Justice for Native American women
If you haven’t realized the urgent need for an expanded Violence Against Women Act, read today’s New York Times, where novelist Louise Erdrich restates the theme that runs through her powerful novel The Round House (reviewed in a previous post): Native American women are being battered and raped by non-native men, and they have no legal support for pursuing justice—because non-natives are immune from prosecution by tribal courts.
Statistics suggest that in some cases sexual predators have even traveled to reservations for the purpose of preying on native American women. They know that they won’t be prosecuted.
The Senate recently passed a VAWA reauthorization bill with several new provisions, including an end to this impunity for non-natives who commit crimes on reservations. House Republicans have drafted language for a compromise between the old version of VAWA and the Senate’s expansion. But now they are indicating that they can’t pass their version and will vote on—and likely pass—the Senate version tomorrow instead.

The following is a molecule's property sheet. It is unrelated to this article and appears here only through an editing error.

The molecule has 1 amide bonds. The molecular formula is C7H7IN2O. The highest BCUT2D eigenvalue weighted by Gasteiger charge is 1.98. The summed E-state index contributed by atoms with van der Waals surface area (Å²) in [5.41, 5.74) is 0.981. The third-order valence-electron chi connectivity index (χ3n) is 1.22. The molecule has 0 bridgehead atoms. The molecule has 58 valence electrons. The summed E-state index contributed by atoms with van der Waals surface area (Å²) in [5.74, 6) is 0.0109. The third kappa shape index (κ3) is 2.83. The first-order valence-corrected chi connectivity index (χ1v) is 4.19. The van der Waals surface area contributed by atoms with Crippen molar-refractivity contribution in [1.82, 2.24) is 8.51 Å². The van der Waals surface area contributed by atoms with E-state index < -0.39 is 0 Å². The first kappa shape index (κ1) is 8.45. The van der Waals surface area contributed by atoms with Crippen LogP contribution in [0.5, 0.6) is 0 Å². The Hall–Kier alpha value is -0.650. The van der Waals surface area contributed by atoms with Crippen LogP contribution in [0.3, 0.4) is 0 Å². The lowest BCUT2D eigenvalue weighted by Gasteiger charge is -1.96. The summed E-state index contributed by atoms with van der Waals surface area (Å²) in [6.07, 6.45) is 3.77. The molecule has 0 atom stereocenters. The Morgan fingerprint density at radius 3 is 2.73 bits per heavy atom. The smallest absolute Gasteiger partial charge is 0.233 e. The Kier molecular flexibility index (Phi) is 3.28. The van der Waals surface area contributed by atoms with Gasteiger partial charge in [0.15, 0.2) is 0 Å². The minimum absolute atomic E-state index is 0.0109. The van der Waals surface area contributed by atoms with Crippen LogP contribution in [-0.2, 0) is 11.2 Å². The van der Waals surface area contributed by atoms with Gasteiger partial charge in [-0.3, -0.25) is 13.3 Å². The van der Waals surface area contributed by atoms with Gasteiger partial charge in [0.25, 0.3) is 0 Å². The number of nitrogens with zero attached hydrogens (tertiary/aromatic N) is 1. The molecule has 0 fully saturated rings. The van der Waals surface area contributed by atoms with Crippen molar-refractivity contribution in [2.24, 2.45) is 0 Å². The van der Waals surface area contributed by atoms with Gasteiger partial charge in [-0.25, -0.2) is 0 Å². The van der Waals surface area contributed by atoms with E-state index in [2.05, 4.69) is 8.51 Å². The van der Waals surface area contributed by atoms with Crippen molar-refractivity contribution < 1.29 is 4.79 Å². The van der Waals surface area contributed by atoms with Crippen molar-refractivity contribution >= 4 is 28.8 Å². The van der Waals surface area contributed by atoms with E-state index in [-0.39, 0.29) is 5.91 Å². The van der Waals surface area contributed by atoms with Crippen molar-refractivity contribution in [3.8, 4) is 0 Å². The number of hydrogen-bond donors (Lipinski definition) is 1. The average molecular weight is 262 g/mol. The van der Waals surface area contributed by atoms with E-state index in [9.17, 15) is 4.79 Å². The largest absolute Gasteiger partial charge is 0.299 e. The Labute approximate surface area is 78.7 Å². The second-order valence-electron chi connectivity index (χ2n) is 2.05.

That’s good news for Native American women, who experience rape at rates even higher than the general population.
Erdrich adds that, according to a Cheyenne proverb, a nation is not conquered until the hearts of its women are on the ground. If the hearts of so many Native American women are “on the ground,” what does that say about our country?